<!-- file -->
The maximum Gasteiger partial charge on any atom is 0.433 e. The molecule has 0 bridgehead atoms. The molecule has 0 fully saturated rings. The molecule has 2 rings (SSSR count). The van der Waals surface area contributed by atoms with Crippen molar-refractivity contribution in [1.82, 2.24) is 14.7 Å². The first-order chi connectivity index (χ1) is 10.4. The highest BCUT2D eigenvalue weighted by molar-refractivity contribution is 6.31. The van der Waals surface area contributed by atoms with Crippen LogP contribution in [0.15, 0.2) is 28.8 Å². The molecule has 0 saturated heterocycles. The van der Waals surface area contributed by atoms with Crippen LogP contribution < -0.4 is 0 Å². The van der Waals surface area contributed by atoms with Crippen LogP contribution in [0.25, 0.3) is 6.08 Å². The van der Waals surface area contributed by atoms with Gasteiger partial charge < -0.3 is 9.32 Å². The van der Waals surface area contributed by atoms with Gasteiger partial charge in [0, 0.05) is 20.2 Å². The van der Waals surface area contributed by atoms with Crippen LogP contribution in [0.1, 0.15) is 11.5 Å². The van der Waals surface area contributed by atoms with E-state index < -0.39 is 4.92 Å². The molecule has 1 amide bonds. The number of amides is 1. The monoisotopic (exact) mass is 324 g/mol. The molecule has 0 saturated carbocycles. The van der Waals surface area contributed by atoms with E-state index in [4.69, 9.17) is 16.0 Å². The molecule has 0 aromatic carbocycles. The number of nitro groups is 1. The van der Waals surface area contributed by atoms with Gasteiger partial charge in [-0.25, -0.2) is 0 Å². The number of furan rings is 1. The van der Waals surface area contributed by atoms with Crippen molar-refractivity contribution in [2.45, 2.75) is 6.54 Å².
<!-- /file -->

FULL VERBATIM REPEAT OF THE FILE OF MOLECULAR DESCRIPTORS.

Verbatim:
The maximum Gasteiger partial charge on any atom is 0.433 e. The molecule has 0 bridgehead atoms. The molecule has 0 fully saturated rings. The molecule has 2 rings (SSSR count). The van der Waals surface area contributed by atoms with Crippen molar-refractivity contribution in [1.82, 2.24) is 14.7 Å². The first-order chi connectivity index (χ1) is 10.4. The highest BCUT2D eigenvalue weighted by molar-refractivity contribution is 6.31. The van der Waals surface area contributed by atoms with Crippen LogP contribution in [0.15, 0.2) is 28.8 Å². The molecule has 0 saturated heterocycles. The van der Waals surface area contributed by atoms with Crippen LogP contribution < -0.4 is 0 Å². The van der Waals surface area contributed by atoms with Crippen LogP contribution in [0.25, 0.3) is 6.08 Å². The van der Waals surface area contributed by atoms with Gasteiger partial charge < -0.3 is 9.32 Å². The van der Waals surface area contributed by atoms with Gasteiger partial charge in [0, 0.05) is 20.2 Å². The van der Waals surface area contributed by atoms with Crippen LogP contribution in [0.1, 0.15) is 11.5 Å². The van der Waals surface area contributed by atoms with E-state index < -0.39 is 4.92 Å². The molecule has 1 amide bonds. The number of amides is 1. The monoisotopic (exact) mass is 324 g/mol. The molecule has 0 saturated carbocycles. The van der Waals surface area contributed by atoms with E-state index in [4.69, 9.17) is 16.0 Å². The molecule has 0 aromatic carbocycles. The number of nitro groups is 1. The van der Waals surface area contributed by atoms with Gasteiger partial charge in [-0.25, -0.2) is 0 Å². The number of furan rings is 1. The van der Waals surface area contributed by atoms with Crippen molar-refractivity contribution in [2.45, 2.75) is 6.54 Å².